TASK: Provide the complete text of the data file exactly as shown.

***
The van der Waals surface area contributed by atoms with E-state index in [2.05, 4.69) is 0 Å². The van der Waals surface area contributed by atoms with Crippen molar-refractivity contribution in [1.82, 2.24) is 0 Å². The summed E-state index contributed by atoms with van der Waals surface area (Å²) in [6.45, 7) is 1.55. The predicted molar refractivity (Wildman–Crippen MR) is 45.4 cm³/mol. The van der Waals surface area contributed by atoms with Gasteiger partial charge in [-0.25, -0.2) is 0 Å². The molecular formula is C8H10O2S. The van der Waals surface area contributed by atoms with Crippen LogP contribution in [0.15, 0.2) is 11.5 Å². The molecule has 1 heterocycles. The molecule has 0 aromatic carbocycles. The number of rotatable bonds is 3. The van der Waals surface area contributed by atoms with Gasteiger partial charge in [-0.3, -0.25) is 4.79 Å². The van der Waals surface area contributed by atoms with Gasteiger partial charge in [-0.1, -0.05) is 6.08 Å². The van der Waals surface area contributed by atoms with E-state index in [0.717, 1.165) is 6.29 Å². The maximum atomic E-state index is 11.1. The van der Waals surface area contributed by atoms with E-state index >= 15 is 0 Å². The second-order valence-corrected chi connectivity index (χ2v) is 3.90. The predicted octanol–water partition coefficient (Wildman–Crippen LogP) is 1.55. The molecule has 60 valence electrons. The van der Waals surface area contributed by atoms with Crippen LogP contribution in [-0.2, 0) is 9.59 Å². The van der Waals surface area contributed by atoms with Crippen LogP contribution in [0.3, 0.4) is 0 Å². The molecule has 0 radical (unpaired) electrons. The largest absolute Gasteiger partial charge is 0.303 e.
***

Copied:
The van der Waals surface area contributed by atoms with E-state index in [2.05, 4.69) is 0 Å². The van der Waals surface area contributed by atoms with Crippen molar-refractivity contribution in [1.82, 2.24) is 0 Å². The summed E-state index contributed by atoms with van der Waals surface area (Å²) in [6.45, 7) is 1.55. The predicted molar refractivity (Wildman–Crippen MR) is 45.4 cm³/mol. The van der Waals surface area contributed by atoms with Gasteiger partial charge in [-0.25, -0.2) is 0 Å². The molecular formula is C8H10O2S. The van der Waals surface area contributed by atoms with Crippen LogP contribution in [0.15, 0.2) is 11.5 Å². The molecule has 1 heterocycles. The molecule has 0 aromatic carbocycles. The number of rotatable bonds is 3. The van der Waals surface area contributed by atoms with Gasteiger partial charge in [-0.3, -0.25) is 4.79 Å². The van der Waals surface area contributed by atoms with Gasteiger partial charge in [-0.1, -0.05) is 6.08 Å². The van der Waals surface area contributed by atoms with E-state index in [0.717, 1.165) is 6.29 Å². The maximum atomic E-state index is 11.1. The van der Waals surface area contributed by atoms with E-state index >= 15 is 0 Å². The second-order valence-corrected chi connectivity index (χ2v) is 3.90. The predicted octanol–water partition coefficient (Wildman–Crippen LogP) is 1.55. The molecule has 60 valence electrons. The van der Waals surface area contributed by atoms with Crippen LogP contribution in [-0.2, 0) is 9.59 Å². The van der Waals surface area contributed by atoms with Crippen LogP contribution in [0.3, 0.4) is 0 Å². The molecule has 0 radical (unpaired) electrons. The largest absolute Gasteiger partial charge is 0.303 e.